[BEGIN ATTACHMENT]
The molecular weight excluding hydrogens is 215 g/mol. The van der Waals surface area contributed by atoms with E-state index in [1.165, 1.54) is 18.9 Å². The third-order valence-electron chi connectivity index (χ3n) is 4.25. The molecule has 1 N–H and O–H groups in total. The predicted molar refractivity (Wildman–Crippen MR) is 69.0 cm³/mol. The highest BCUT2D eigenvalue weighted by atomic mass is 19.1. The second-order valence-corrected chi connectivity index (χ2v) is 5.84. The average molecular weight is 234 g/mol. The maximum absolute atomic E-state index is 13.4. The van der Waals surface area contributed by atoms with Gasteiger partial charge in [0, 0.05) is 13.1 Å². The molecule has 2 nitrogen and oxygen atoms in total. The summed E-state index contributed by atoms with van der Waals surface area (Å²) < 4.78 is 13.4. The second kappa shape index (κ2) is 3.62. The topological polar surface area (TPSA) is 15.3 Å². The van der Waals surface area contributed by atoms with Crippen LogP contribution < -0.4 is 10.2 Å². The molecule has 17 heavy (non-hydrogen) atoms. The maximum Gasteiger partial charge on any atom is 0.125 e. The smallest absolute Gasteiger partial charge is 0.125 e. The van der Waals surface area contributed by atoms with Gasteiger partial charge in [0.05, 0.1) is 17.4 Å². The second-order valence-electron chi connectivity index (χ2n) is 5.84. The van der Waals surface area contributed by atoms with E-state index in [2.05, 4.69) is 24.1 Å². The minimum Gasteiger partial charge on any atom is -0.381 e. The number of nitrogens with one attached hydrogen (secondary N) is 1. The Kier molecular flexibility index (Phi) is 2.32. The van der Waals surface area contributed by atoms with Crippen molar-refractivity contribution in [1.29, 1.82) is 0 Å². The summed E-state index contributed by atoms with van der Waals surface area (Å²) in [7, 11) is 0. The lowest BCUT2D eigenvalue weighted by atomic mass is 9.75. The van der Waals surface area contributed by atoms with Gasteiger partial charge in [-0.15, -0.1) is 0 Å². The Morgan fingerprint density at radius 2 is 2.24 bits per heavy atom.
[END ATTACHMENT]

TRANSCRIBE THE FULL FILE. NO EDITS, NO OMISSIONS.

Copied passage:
The molecular weight excluding hydrogens is 215 g/mol. The van der Waals surface area contributed by atoms with E-state index in [1.165, 1.54) is 18.9 Å². The third-order valence-electron chi connectivity index (χ3n) is 4.25. The molecule has 1 N–H and O–H groups in total. The predicted molar refractivity (Wildman–Crippen MR) is 69.0 cm³/mol. The highest BCUT2D eigenvalue weighted by atomic mass is 19.1. The second-order valence-corrected chi connectivity index (χ2v) is 5.84. The average molecular weight is 234 g/mol. The maximum absolute atomic E-state index is 13.4. The van der Waals surface area contributed by atoms with Gasteiger partial charge in [0, 0.05) is 13.1 Å². The molecule has 2 nitrogen and oxygen atoms in total. The summed E-state index contributed by atoms with van der Waals surface area (Å²) < 4.78 is 13.4. The second kappa shape index (κ2) is 3.62. The topological polar surface area (TPSA) is 15.3 Å². The van der Waals surface area contributed by atoms with Crippen LogP contribution < -0.4 is 10.2 Å². The molecule has 17 heavy (non-hydrogen) atoms. The maximum Gasteiger partial charge on any atom is 0.125 e. The smallest absolute Gasteiger partial charge is 0.125 e. The van der Waals surface area contributed by atoms with Gasteiger partial charge in [0.05, 0.1) is 17.4 Å². The second-order valence-electron chi connectivity index (χ2n) is 5.84. The van der Waals surface area contributed by atoms with E-state index in [2.05, 4.69) is 24.1 Å². The minimum Gasteiger partial charge on any atom is -0.381 e. The number of nitrogens with one attached hydrogen (secondary N) is 1. The Kier molecular flexibility index (Phi) is 2.32. The van der Waals surface area contributed by atoms with Crippen molar-refractivity contribution in [1.29, 1.82) is 0 Å². The summed E-state index contributed by atoms with van der Waals surface area (Å²) in [7, 11) is 0. The lowest BCUT2D eigenvalue weighted by atomic mass is 9.75. The van der Waals surface area contributed by atoms with Gasteiger partial charge in [-0.15, -0.1) is 0 Å². The Morgan fingerprint density at radius 2 is 2.24 bits per heavy atom.